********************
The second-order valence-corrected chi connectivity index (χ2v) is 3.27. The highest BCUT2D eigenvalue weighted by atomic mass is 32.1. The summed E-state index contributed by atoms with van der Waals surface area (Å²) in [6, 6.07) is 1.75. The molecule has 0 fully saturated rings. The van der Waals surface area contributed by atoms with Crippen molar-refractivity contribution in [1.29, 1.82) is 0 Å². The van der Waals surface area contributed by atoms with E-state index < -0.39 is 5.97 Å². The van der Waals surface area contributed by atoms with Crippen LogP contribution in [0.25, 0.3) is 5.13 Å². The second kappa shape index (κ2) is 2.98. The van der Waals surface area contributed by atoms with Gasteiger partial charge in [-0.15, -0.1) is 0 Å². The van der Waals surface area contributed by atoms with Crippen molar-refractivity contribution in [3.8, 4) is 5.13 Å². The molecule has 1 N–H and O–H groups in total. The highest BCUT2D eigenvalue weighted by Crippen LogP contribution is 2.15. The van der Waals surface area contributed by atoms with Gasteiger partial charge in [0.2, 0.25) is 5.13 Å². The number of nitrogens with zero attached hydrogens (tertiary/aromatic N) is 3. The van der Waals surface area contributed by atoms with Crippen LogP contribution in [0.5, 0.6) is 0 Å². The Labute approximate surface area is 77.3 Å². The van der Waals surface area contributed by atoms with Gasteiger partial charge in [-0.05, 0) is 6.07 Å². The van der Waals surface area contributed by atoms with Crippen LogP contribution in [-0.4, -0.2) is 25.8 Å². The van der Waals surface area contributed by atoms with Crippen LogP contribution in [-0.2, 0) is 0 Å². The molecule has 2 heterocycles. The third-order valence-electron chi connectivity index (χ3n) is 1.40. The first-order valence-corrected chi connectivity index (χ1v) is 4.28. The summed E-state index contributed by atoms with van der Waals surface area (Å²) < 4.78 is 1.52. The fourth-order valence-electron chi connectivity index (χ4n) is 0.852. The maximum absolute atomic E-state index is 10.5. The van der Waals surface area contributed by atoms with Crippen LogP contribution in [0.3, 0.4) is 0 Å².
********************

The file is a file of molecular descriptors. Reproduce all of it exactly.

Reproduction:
The second-order valence-corrected chi connectivity index (χ2v) is 3.27. The highest BCUT2D eigenvalue weighted by atomic mass is 32.1. The summed E-state index contributed by atoms with van der Waals surface area (Å²) in [6, 6.07) is 1.75. The molecule has 0 fully saturated rings. The van der Waals surface area contributed by atoms with Crippen molar-refractivity contribution in [1.29, 1.82) is 0 Å². The van der Waals surface area contributed by atoms with E-state index < -0.39 is 5.97 Å². The van der Waals surface area contributed by atoms with Crippen LogP contribution in [0.25, 0.3) is 5.13 Å². The second kappa shape index (κ2) is 2.98. The van der Waals surface area contributed by atoms with Gasteiger partial charge in [-0.15, -0.1) is 0 Å². The van der Waals surface area contributed by atoms with Crippen molar-refractivity contribution in [3.8, 4) is 5.13 Å². The molecule has 1 N–H and O–H groups in total. The highest BCUT2D eigenvalue weighted by Crippen LogP contribution is 2.15. The van der Waals surface area contributed by atoms with Gasteiger partial charge in [0.2, 0.25) is 5.13 Å². The number of nitrogens with zero attached hydrogens (tertiary/aromatic N) is 3. The van der Waals surface area contributed by atoms with Crippen LogP contribution in [0.5, 0.6) is 0 Å². The Labute approximate surface area is 77.3 Å². The van der Waals surface area contributed by atoms with Gasteiger partial charge in [-0.05, 0) is 6.07 Å². The van der Waals surface area contributed by atoms with Crippen LogP contribution in [-0.4, -0.2) is 25.8 Å². The van der Waals surface area contributed by atoms with Crippen LogP contribution in [-0.2, 0) is 0 Å². The molecule has 2 heterocycles. The third-order valence-electron chi connectivity index (χ3n) is 1.40. The first-order valence-corrected chi connectivity index (χ1v) is 4.28. The summed E-state index contributed by atoms with van der Waals surface area (Å²) < 4.78 is 1.52. The fourth-order valence-electron chi connectivity index (χ4n) is 0.852. The maximum absolute atomic E-state index is 10.5. The van der Waals surface area contributed by atoms with Crippen LogP contribution in [0.3, 0.4) is 0 Å².